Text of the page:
ישראל נאמן | Lectures, Articles, Tours: Israel | Mideast onTarget | Elliot Chodoff & Yisrael Ne'eman | Geneva (Mis)Understandings 23.1.04

Geneva (Mis)Understandings

23 January 2004

By Yisrael Ne'eman

Tonight there was supposed to have been a mass rally in Tel Aviv in support of the Geneva Understandings brokered by Israel’s hard line Left opposition. Due to bad weather the demonstration was cancelled but that does not stop one from considering the peace initiative once again.

The Geneva Understandings look like peace, but in essence they are a conditional surrender document agreed to by Yossi Beilin and his leftist allies. Looking into the future, a generation from now, Israel is expected to concede state sovereignty on the condition of Jews becoming a protected community in the Middle East.

Today Israel is the embodiment of an independent Jewish State and due to hostility in the Middle East has determined to defend itself physically through it own military prowess and to enlist the support of a western patron. From the time of the Balfour Declaration and during the Mandate, the British were considered the Jewish community’s backbone, in the early days of the State it was France and since the 1967 War it is the Americans.

“Geneva” urges the dismantling of the IDF through the elimination of “weapons of mass destruction” whether conventional or not. A multi-national force in the West Bank and Gaza is to defend Israel from outside forces and terrorism and after three years there is no Israeli army presence on the Jordan River nor is Israel allowed to monitor possible weaponry coming into the supposedly demilitarized Palestinian areas. (See Chapter 5 – Security) Also see article:

By adhering to “Geneva”, Israel has no deterrence and in the climax of co-existence, no sovereignty. Historically, this is the greatest complaint and accusation made by the secular “moderate” Arabs, beginning with the Emir Faisal when he met with Chaim Weizmann in 1919. Neither Faisal, nor his brother Abdullah I, who as King of Jordan fought Israel in 1948, came to accept in principle, Jewish sovereignty. King Hussein and Anwar Sadat made peace with Israel, but did so to eliminate the ills of war, and not as a move to recognize Jewish political independence.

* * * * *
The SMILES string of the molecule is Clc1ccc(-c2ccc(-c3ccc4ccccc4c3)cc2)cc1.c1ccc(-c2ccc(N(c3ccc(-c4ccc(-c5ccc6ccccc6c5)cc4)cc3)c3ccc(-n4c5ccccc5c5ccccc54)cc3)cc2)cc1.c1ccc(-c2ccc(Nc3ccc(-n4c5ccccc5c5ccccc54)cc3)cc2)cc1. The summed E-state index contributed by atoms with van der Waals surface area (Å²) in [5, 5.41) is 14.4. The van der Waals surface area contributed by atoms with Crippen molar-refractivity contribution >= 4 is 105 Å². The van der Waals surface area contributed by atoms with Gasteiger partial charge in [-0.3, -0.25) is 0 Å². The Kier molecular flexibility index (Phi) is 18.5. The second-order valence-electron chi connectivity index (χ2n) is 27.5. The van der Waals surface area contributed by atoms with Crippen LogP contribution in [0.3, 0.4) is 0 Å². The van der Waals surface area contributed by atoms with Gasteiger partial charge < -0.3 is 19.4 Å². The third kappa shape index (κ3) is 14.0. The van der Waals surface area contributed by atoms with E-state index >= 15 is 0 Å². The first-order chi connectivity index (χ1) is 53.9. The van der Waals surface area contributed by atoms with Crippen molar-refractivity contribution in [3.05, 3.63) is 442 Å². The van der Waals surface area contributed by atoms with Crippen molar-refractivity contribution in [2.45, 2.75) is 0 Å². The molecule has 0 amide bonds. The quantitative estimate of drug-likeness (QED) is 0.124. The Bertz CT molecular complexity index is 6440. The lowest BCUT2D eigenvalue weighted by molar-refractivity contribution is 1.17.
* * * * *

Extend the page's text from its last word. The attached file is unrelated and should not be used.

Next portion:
Weizmann was considered a super moderate and sought out moderate Arab partners with whom to negotiate. By 1922 he even came up with a draft for Jewish-Arab cooperation, the price being the non-validity of the Balfour Declaration and the British Mandate supporting the Jewish National Home. The Arabs were to halt their anti-Zionist activities and not invoke the McMahon Correspondence, which they interpreted as giving them full rights in Palestine. The British, who had their own interests in Palestine, nixed the idea.

With the WWII catastrophe, Weizmann would fully favor independence, however he was heavily influenced by the Brit Shalom (Covenant of Peace) advocates of a bi-national entity. These included philosopher Martin Buber, Hebrew University President Yehuda Magnes and sociologist Arthur Ruppin. All were Zionists and Ruppin in particular was responsible for agricultural and urban development involving 10,000s of Jews. In essence, all the above saw Jewish existence in the Land of Israel predicated on Jewish-Arab cooperation and that meant an Arab patron, not a western one. Brit Shalom (and later Ichud) believed that Jewish independence was unacceptable to the Arabs and would only lead to continual conflict.

Philosophically and politically, the vast majority who were led by the Laborite David Ben Gurion and the right wing Revisionist Vladimir Jabotinsky, opposed them. Although at odds with each other, both worked diligently for an independent Jewish State, Jabotinsky with much fanfare and BG more surreptitiously. Both sought military strength and a strong western patron.

The Geneva Understandings take us back to the 1920s and the desire for full Arab-Jewish cooperation, this to be at the expense of Jewish sovereignty. The “Geneva” abdication of independence to ensure Jewish existence in the Land of Israel is certainly a legitimate issue for discussion.

What is illegitimate and worthy of condemnation however, is the “Geneva” hidden agenda, clothed in a tactical move to make a permanent peace with the Arabs and particularly the Palestinians.

Israelis who support the “Geneva” initiative have no inkling of the resurrection of the Brit Shalom agenda to negotiate away Jewish sovereignty. The “Geneva” authors should tell the whole truth. Until then, they are guilty of fraud and deceit.